If there’s ever a robot uprising, he joked, this is probably not the best place to be.[Image: Photo courtesy of Tesla]. It seems that our group’s educational affiliation made getting a tour much easier, but you can try your own luck using Tesla’s Contact page. In fact, it was not even the company’s largest, which was offline the afternoon I went through. For self-driving robots, long curving whirls of magnetic tape had been applied to the floor, forming cursive, counter-directional arabesques that only made sense when you considered the aggressive turning radii of those bulky machines. The idea behind the tour was not only to see robots at work but to experience the spatial logic of a factory, its interior the size of 80 football fields broken down into sequential functions and clusters, with color-coded circulation diagrams painted directly onto the concrete floor. Then the machine cycle repeats itself: parts are removed, dragged, and rattled into place, followed by the preliminary crash of a new metal sheet being lowered into the bay. You can hear the machine long before you see it: a thundering and resonant split-second blast that sounds more like a minor-key chord being sledgehammered out into the cavernous factory. Some of us sat with brows furrowed as we tried to make sense of the drunken movements on display, which began to look more like a snake hypnotized by its master, uncoordinated and heavy, swaying side to side like a cobra being woken up from a dream. (In fact, this reminded me that the factory is more or less directly above the Hayward Fault and I began to wonder what seismic effects such a colossal machine might actually be having.)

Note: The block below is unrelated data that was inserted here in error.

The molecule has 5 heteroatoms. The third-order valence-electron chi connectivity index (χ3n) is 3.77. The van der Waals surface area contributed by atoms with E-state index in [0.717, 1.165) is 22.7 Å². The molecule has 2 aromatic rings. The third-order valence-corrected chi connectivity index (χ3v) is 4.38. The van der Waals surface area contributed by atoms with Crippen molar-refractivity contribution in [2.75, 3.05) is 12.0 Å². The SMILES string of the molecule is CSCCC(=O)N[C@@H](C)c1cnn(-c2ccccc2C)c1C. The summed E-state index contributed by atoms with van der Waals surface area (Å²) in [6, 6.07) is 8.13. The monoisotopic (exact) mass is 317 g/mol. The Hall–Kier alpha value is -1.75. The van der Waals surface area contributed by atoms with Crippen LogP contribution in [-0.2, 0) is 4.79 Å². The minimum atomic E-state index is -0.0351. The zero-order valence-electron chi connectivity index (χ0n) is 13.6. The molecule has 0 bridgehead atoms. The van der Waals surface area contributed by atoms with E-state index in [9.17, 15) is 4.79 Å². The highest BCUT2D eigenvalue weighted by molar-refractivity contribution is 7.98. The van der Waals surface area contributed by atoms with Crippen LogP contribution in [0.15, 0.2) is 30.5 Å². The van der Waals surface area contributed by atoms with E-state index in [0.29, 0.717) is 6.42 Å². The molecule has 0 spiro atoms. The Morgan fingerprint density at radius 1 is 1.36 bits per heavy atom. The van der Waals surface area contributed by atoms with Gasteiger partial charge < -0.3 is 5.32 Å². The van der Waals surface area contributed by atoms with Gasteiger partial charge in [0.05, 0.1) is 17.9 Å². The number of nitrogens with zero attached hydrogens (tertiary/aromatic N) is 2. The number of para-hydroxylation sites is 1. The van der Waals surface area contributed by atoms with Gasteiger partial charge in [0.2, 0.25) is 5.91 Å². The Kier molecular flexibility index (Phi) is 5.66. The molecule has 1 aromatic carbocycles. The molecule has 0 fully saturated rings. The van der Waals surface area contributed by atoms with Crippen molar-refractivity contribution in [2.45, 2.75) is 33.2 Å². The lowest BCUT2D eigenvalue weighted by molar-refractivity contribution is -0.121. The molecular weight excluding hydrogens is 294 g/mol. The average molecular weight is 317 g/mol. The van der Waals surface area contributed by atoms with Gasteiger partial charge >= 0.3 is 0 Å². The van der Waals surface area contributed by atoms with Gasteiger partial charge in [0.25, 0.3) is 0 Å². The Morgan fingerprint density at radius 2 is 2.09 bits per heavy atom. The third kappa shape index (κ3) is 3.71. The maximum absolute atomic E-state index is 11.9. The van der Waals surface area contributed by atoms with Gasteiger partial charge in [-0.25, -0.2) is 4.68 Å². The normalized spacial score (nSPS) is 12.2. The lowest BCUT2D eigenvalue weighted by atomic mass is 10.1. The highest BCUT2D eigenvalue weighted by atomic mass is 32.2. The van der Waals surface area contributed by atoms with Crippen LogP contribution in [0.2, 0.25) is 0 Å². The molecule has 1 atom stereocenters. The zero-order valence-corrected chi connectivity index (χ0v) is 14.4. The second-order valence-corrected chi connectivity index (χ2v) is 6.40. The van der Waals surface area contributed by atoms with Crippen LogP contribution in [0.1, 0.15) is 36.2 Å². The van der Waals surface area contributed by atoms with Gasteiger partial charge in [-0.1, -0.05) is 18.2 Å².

The machine only got louder and louder as we wound our way through a complicated back-turning maze of welding walls and robot arms. [Image: Photo courtesy of Tesla]. You see “laser-calibration trees,” or knobby poles branching with small geometric ornaments; they are used by laser-scanners for re-booting themselves after measuring the frames of new cars. We have “an army of robots under plastic,” the guide said, and he laughed. At least those were the paths meant for humans. [Image: Photo by Steve Jurvetson, via Wikipedia]. In any case, I was on the tour as part of a workshop run last week at the UC Berkeley College of Environmental Design, with students from Nicholas de Monchaux’s course at Berkeley and a small group visiting from Smout Allen’s Kyle Buchanan’s Unit 11 over at the Bartlett School of Architecture in London.[Image: Photo courtesy of Tesla]. Then bam, that weird sound again, equal parts dark ambient soundscape and sci-fi howl. And, perhaps best of all, you might be lucky enough to see engineers training new robots for eventual roles in the assembly process. [Image: The red gates of metal-stamping machine; photo courtesy of Tesla]. Our tram slowed down for just a few seconds so we could watch a woman, less than two-thirds the size of the mechanical arm lurching back and forth in front of her, patiently coding new movements into the gyroscopes and actuators inside the machine. Two men in full ear protection stood there, silhouetted against the mouth of the machine, presumably hypnotized by its otherworldly, repetitive soundtrack—or maybe that was just me, perhaps overly willing to hear, in the looped noise of this exotic machine, music that wasn’t really there. Each machine has been named by Elon Musk after X-Men characters: there is Thunderbird and Cyclops, Storm and Colossus, Xavier, Changeling, Ice Man, Wolverine, and Angel. As we stopped to watch, the slow rhythm of its sounds matched up with processional movements now visible deep inside the cathedral-sized device, and the overall process began to make more sense. Technically, by entering the factory you step into a foreign free-trade zone, which, for anyone else reading Keller Easterling’s new book, is an interesting thing to do in person, like entering a corporate eruv. At the very end of the process, you see massive, Japanese-made robots lifting entire finished Teslas overhead as if they’re feathers. It was the robot-readable world firsthand, or an indoor landscape architecture for machines. [Image: Outside the Tesla factory; Instagram by BLDGBLOG].